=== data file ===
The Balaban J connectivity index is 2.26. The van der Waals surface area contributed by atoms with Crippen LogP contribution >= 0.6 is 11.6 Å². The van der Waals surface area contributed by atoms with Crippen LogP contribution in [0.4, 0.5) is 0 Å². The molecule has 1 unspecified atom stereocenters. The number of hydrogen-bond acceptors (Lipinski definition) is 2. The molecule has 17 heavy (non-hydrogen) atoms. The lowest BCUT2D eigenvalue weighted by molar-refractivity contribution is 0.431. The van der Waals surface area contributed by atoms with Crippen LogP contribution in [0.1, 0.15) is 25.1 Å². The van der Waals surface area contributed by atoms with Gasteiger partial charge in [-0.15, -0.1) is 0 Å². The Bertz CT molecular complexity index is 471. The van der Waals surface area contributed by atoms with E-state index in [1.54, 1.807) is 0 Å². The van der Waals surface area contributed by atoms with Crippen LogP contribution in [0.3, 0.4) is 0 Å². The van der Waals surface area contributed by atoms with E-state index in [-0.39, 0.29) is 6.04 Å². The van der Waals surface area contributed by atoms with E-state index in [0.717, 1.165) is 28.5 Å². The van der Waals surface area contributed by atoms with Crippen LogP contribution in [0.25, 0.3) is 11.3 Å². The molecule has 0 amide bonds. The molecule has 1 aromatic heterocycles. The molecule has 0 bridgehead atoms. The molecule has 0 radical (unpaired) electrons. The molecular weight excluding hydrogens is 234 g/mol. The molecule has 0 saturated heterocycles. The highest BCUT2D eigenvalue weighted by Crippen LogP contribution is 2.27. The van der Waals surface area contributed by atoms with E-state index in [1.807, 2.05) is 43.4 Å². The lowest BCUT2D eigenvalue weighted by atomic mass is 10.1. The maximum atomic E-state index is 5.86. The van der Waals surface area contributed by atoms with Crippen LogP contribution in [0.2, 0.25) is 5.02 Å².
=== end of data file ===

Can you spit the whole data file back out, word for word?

The Balaban J connectivity index is 2.26. The van der Waals surface area contributed by atoms with Crippen LogP contribution >= 0.6 is 11.6 Å². The van der Waals surface area contributed by atoms with Crippen LogP contribution in [0.4, 0.5) is 0 Å². The molecule has 1 unspecified atom stereocenters. The number of hydrogen-bond acceptors (Lipinski definition) is 2. The molecule has 17 heavy (non-hydrogen) atoms. The lowest BCUT2D eigenvalue weighted by molar-refractivity contribution is 0.431. The van der Waals surface area contributed by atoms with Crippen LogP contribution in [0.1, 0.15) is 25.1 Å². The van der Waals surface area contributed by atoms with Gasteiger partial charge in [-0.15, -0.1) is 0 Å². The Bertz CT molecular complexity index is 471. The van der Waals surface area contributed by atoms with E-state index in [1.54, 1.807) is 0 Å². The van der Waals surface area contributed by atoms with Crippen LogP contribution in [0.3, 0.4) is 0 Å². The van der Waals surface area contributed by atoms with E-state index in [-0.39, 0.29) is 6.04 Å². The van der Waals surface area contributed by atoms with E-state index in [0.717, 1.165) is 28.5 Å². The van der Waals surface area contributed by atoms with Crippen LogP contribution in [0.25, 0.3) is 11.3 Å². The molecule has 0 amide bonds. The molecule has 1 aromatic heterocycles. The molecule has 0 bridgehead atoms. The molecule has 0 radical (unpaired) electrons. The molecular weight excluding hydrogens is 234 g/mol. The molecule has 0 saturated heterocycles. The highest BCUT2D eigenvalue weighted by Crippen LogP contribution is 2.27. The van der Waals surface area contributed by atoms with E-state index in [1.807, 2.05) is 43.4 Å². The lowest BCUT2D eigenvalue weighted by atomic mass is 10.1. The maximum atomic E-state index is 5.86. The van der Waals surface area contributed by atoms with Crippen LogP contribution in [0.2, 0.25) is 5.02 Å².